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Last Call in Nassau, Episode 6: Set in Stone

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A final Islanders game at the Coliseum is a reminder of youth, heroes and of just how much has changed outside Nassau County.

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I've said a few times that I don't remember a lot of details about my first Islanders game at Nassau Coliseum. One detail I do remember is Pat LaFontaine.

He was the hot player back then, and I clearly recall fans wearing his jersey and talking about him in the stands and amping up their excitement whenever he carried the puck. I have no idea if he scored in that game, or even if the Islanders won, but anyone getting that much attention - and with that cool a last name - had to be special.

Nobody could guess what would happen in the next few years: LaFontaine carrying some talent-deficient teams on his back, his holdout and trade to Buffalo, his concussions, his trade to the (ugh) Rangers and retirement after one final head injury. But he was a star then and only grew more famous over the seasons. To this day, he is my favorite hockey player of all time (and the sneakiest automatic player in the EA Sports NHL video game series).

So it's fitting that he be present at what could possibly be my last Islanders game at Nassau Coliseum, barring any charity playoff tickets. As part of the many, many cameo appearances of great Islanders throughout this season, LaFontaine took one final turn at center ice after burying the hatchet with management over the failed "front office by committee" gambit.

This being the NHL, there have been roughly four million changes to the game since LaFontaine's Islanders years. These days, LaFontaine is a man of many hats - founder of the Companions in Courage charity foundation, NHL big shot, speaker on the dangers of head injuries, dad of a young hockey player and beloved former player and U.S. Olympian. Thinking it over as the game went on, almost nothing about this evening mirrored my first games.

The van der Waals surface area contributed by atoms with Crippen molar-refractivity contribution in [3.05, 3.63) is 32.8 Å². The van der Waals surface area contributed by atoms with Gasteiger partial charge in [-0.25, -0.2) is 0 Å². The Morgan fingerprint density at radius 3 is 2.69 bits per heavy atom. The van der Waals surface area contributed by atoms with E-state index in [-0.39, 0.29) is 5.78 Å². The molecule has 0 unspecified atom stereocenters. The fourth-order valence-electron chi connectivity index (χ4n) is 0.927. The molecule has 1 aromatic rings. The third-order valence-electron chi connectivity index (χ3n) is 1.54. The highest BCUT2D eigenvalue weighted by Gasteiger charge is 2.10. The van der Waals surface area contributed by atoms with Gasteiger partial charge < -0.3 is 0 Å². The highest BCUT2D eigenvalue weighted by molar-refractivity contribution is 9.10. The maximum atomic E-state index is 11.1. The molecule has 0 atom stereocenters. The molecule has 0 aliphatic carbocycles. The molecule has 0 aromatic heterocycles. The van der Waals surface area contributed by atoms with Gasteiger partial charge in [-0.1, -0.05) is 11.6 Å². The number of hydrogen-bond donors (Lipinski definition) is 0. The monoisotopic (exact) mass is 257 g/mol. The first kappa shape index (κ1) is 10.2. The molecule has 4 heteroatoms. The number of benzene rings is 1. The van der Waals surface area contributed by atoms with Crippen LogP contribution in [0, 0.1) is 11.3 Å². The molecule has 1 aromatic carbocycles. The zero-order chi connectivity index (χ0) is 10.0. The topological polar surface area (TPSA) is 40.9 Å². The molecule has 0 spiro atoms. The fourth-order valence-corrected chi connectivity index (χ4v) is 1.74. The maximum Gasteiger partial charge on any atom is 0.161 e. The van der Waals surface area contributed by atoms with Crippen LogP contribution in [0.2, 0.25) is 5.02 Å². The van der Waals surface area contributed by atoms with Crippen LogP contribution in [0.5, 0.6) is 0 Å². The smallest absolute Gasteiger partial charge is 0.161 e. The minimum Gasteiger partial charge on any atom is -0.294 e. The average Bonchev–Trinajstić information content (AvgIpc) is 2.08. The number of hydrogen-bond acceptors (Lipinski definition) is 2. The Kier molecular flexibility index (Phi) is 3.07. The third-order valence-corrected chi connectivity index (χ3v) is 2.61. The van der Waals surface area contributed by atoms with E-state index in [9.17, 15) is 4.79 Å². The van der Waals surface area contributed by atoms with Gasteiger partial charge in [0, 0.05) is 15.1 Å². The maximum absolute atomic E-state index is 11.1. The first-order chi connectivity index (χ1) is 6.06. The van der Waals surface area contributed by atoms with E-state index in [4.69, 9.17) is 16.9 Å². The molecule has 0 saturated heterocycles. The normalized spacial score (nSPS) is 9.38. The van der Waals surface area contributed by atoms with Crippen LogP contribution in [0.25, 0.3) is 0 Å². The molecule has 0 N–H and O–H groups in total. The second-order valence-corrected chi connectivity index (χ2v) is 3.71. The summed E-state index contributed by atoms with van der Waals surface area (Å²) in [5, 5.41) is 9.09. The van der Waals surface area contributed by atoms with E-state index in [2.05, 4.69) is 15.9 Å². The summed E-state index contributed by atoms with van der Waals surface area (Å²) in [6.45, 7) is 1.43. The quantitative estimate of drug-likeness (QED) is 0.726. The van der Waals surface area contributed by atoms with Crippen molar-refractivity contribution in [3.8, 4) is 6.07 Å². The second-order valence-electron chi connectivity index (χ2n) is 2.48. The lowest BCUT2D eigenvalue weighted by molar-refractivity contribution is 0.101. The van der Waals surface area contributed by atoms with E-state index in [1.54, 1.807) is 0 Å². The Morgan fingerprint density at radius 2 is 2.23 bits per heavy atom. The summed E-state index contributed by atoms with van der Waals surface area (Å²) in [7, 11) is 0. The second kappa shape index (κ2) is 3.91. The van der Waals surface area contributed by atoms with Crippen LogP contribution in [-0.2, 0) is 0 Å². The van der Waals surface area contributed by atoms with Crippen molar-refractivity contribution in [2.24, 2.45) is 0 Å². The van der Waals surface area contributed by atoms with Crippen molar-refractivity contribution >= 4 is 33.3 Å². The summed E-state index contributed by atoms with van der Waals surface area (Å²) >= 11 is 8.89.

March of Time

The Islanders opponents, the Minnesota Wild, didn't exist back then. I don't think I ever saw the old North Stars play at the Coliseum and this was my first time seeing the Wild live. My single enjoyable Minnesota Wild memory involved some playful trash talk with an Avalanche fan friend back when Minnesota upset Colorado in the 2003 playoffs. I spent this game hoping to not see goals by former Islanders Thomas Vanek, Nino Niederreiter and pseudo-Islander Jared Spurgeon. (Thankfully, I didn't.)

There were no Ice Girls back then, either, so I wouldn't have unexpectedly run into two of them on the way to my seats, as Keith, Mike and I did before this game. Even if I did find myself in the same space with them when I was younger, I probably would have tried to crawl under the nearest seat.